Until comparatively recently, Naomie Harris had little interest in her family history. Then her mother bought her a DNA kit that revealed she was 48% Nigerian.
“I don’t know why, but it just had such a huge impact on me,” says the actor, who plays Eve Moneypenny in the James Bond movies.
She begins by tracing the family of her father, Brian, someone she’s met just “a handful of times”. Brian, she learns, is the youngest of eight children, whose family moved to London when he was a child.
To find out more, she needs to head to Trinidad, the Caribbean island where her paternal grandparents, George and Barbara, met.
After meeting her uncle, Saba, she learns that her great great grandfather, Charles William Wallace Clarke, who rose to be a high-ranking public official, was a white man, which seems to confirm a family story of Irish ancestry.
In fact, as Naomie continues her research on the island of Grenada, she learns Charles was descended from a Somerset man, James Langdon, Naomie’s 4x great grandfather and an estate overseer in the era of slavery.
It would have been James’s job to mete out punishment. Even after slavery was ended, James continued to be in charge of “liberated Africans”, indentured labourers taken from ships belonging to countries, such as Spain and Portugal, that continued to ship enslaved people overseas.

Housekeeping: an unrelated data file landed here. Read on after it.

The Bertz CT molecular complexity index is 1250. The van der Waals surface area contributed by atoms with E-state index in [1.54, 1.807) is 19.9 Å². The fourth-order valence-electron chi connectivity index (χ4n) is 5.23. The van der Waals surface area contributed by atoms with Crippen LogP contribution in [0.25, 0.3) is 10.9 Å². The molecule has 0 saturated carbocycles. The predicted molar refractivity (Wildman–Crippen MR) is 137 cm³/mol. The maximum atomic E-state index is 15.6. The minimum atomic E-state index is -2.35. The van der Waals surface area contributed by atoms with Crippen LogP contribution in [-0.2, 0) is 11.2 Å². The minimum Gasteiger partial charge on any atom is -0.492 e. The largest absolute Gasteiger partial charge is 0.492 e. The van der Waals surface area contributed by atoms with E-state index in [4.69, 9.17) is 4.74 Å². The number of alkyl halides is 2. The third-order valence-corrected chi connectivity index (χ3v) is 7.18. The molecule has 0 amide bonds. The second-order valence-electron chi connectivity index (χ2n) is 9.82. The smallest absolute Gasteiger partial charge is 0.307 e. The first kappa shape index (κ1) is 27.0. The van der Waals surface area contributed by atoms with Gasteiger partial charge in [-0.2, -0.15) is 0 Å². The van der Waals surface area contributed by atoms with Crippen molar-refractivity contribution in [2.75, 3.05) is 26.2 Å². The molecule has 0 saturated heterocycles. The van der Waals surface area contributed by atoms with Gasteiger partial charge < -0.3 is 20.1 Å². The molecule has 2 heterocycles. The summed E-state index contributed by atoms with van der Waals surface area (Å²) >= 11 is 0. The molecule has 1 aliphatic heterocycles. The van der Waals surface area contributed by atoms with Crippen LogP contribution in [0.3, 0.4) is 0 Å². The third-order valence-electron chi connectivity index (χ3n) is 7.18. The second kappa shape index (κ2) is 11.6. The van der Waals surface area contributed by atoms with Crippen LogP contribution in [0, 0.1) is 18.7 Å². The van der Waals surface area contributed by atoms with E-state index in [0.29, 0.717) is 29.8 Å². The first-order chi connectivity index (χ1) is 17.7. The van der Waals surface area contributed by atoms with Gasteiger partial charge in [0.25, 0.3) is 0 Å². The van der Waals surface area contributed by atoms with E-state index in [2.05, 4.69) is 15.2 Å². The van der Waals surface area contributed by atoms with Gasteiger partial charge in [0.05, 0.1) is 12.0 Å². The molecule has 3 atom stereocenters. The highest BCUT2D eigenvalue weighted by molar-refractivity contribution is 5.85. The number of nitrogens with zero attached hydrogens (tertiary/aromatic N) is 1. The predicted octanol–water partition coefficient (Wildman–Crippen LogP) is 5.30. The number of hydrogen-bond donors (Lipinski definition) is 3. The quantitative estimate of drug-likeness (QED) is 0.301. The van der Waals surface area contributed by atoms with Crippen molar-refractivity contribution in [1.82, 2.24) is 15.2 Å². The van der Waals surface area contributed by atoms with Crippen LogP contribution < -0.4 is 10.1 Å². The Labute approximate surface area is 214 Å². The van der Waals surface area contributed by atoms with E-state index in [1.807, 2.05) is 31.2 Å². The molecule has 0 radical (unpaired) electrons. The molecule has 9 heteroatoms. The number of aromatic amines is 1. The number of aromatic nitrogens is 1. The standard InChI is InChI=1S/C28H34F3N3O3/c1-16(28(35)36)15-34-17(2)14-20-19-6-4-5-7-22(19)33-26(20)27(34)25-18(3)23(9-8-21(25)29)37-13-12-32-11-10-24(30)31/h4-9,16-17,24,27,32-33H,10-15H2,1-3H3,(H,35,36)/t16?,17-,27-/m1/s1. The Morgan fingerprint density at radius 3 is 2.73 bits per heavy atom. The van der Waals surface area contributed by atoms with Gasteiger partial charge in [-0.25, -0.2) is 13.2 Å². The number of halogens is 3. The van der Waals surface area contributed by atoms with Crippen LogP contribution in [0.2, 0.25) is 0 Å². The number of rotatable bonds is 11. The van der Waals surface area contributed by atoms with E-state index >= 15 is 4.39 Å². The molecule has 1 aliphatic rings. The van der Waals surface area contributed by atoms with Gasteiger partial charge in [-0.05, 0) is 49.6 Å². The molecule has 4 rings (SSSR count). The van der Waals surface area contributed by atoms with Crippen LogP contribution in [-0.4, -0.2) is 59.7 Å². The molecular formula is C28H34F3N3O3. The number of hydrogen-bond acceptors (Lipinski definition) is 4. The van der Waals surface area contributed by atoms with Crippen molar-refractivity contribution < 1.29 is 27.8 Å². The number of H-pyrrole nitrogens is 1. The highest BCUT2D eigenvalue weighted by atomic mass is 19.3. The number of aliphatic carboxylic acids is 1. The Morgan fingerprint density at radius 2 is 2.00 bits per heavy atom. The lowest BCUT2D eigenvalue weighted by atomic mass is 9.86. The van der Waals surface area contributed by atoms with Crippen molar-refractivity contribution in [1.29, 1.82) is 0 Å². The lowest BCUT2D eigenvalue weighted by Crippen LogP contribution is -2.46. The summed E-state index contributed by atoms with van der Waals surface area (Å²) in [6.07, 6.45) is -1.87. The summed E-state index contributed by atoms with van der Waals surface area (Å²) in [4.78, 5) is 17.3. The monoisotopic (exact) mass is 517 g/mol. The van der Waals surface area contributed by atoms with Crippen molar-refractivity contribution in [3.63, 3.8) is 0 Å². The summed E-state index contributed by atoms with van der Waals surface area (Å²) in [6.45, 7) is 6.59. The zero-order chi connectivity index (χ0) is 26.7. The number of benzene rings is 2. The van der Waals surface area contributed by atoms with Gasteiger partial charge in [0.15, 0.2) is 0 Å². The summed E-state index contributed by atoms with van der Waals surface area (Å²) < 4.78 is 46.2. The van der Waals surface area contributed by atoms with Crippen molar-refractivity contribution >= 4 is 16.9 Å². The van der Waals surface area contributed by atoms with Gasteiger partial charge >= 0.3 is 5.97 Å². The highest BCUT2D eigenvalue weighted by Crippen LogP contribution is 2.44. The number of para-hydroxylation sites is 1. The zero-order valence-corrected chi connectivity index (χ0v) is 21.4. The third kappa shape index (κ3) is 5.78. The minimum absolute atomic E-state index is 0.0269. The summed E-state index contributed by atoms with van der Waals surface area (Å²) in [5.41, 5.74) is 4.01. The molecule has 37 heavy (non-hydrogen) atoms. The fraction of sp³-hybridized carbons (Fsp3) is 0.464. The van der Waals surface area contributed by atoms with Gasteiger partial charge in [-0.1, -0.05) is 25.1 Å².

Her ancestor’s involvement in slavery was “repugnant” but it’s not an unexpected finding.
With some wistfulness, Naomie adds, “I feel a sense of not being particularly connected to my dad’s ancestors”. Will the same be true of her mother’s family?
Naomie’s research here takes her to another Caribbean island, Jamaica. In the capital, Kingston, a shock awaits Naomie as she researches a man who helped raise her and was a father figure, her “dapper” grandfather, Josceyln Harris.
Born in 1921, his mother was dressmaker Syreta Tulloch, but no father is listed on his birth certificate. The Harris surname comes from her grandfather’s stepfather and a later marriage.
“Has my whole life been a lie, basically?” she asks.
She goes to see Syreta’s old friend, Dorothy. But although the two discussed “girl business”, Dorothy has nothing to say on the possible identity of Josceyln’s father.
But this isn’t a dead end in Naomie’s research. Syreta’s mother was called Jemima Pottinger, and while the box for father is left blank on Syreta’s birth certificate, a Henry Tulloch does appear on the certificate as the “informant”.
Henry, it seems was the father and Naomie learns about the couple’s lives in Kingston’s slums, where four of their six children died young.
Going further back still, Naomie travels to Eastern Davis Town in St Ann’s parish.
With the help of records that, chillingly, include listings of enslaved people, she learns that her that her 5x great grandmother was Elizabeth Leevers.
While she seemingly had a relationship with William Tracey Goulbourn, described as “a free person of colour”, Elizabeth was a slave, probably with roots in what’s now, tallying with Naomie’s DNA test, Nigeria.
“I really did not think I would be able to go back that far… It makes me feel really complete,” concludes Naomie, who has found a sense of connection to the past.